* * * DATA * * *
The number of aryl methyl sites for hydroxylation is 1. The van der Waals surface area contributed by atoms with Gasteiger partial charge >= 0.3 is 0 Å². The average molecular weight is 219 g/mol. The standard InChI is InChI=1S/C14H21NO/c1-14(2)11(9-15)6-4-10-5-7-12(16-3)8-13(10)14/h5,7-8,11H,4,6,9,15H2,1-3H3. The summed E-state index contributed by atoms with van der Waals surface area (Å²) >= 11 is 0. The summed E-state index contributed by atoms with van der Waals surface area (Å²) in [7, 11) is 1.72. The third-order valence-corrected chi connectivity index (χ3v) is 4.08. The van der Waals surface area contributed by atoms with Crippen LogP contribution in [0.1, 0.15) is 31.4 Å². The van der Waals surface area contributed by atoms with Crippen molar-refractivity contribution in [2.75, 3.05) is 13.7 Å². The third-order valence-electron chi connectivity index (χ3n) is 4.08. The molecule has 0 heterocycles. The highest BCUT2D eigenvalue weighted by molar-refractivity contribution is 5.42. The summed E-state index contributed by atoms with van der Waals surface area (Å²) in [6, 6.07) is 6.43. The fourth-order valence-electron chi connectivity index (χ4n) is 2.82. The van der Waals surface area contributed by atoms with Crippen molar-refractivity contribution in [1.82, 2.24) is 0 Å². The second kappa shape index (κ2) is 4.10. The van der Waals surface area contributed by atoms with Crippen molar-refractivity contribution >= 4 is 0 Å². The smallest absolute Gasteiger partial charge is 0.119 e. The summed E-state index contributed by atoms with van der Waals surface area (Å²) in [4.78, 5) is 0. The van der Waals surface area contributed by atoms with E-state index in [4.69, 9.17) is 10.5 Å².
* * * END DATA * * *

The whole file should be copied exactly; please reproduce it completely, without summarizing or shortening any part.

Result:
The number of aryl methyl sites for hydroxylation is 1. The van der Waals surface area contributed by atoms with Gasteiger partial charge >= 0.3 is 0 Å². The average molecular weight is 219 g/mol. The standard InChI is InChI=1S/C14H21NO/c1-14(2)11(9-15)6-4-10-5-7-12(16-3)8-13(10)14/h5,7-8,11H,4,6,9,15H2,1-3H3. The summed E-state index contributed by atoms with van der Waals surface area (Å²) >= 11 is 0. The summed E-state index contributed by atoms with van der Waals surface area (Å²) in [7, 11) is 1.72. The third-order valence-corrected chi connectivity index (χ3v) is 4.08. The van der Waals surface area contributed by atoms with Crippen LogP contribution in [0.1, 0.15) is 31.4 Å². The van der Waals surface area contributed by atoms with Crippen molar-refractivity contribution in [2.75, 3.05) is 13.7 Å². The third-order valence-electron chi connectivity index (χ3n) is 4.08. The molecule has 0 heterocycles. The highest BCUT2D eigenvalue weighted by molar-refractivity contribution is 5.42. The summed E-state index contributed by atoms with van der Waals surface area (Å²) in [6, 6.07) is 6.43. The fourth-order valence-electron chi connectivity index (χ4n) is 2.82. The van der Waals surface area contributed by atoms with Crippen molar-refractivity contribution in [1.82, 2.24) is 0 Å². The second kappa shape index (κ2) is 4.10. The van der Waals surface area contributed by atoms with Crippen molar-refractivity contribution >= 4 is 0 Å². The smallest absolute Gasteiger partial charge is 0.119 e. The summed E-state index contributed by atoms with van der Waals surface area (Å²) in [4.78, 5) is 0. The van der Waals surface area contributed by atoms with E-state index in [4.69, 9.17) is 10.5 Å².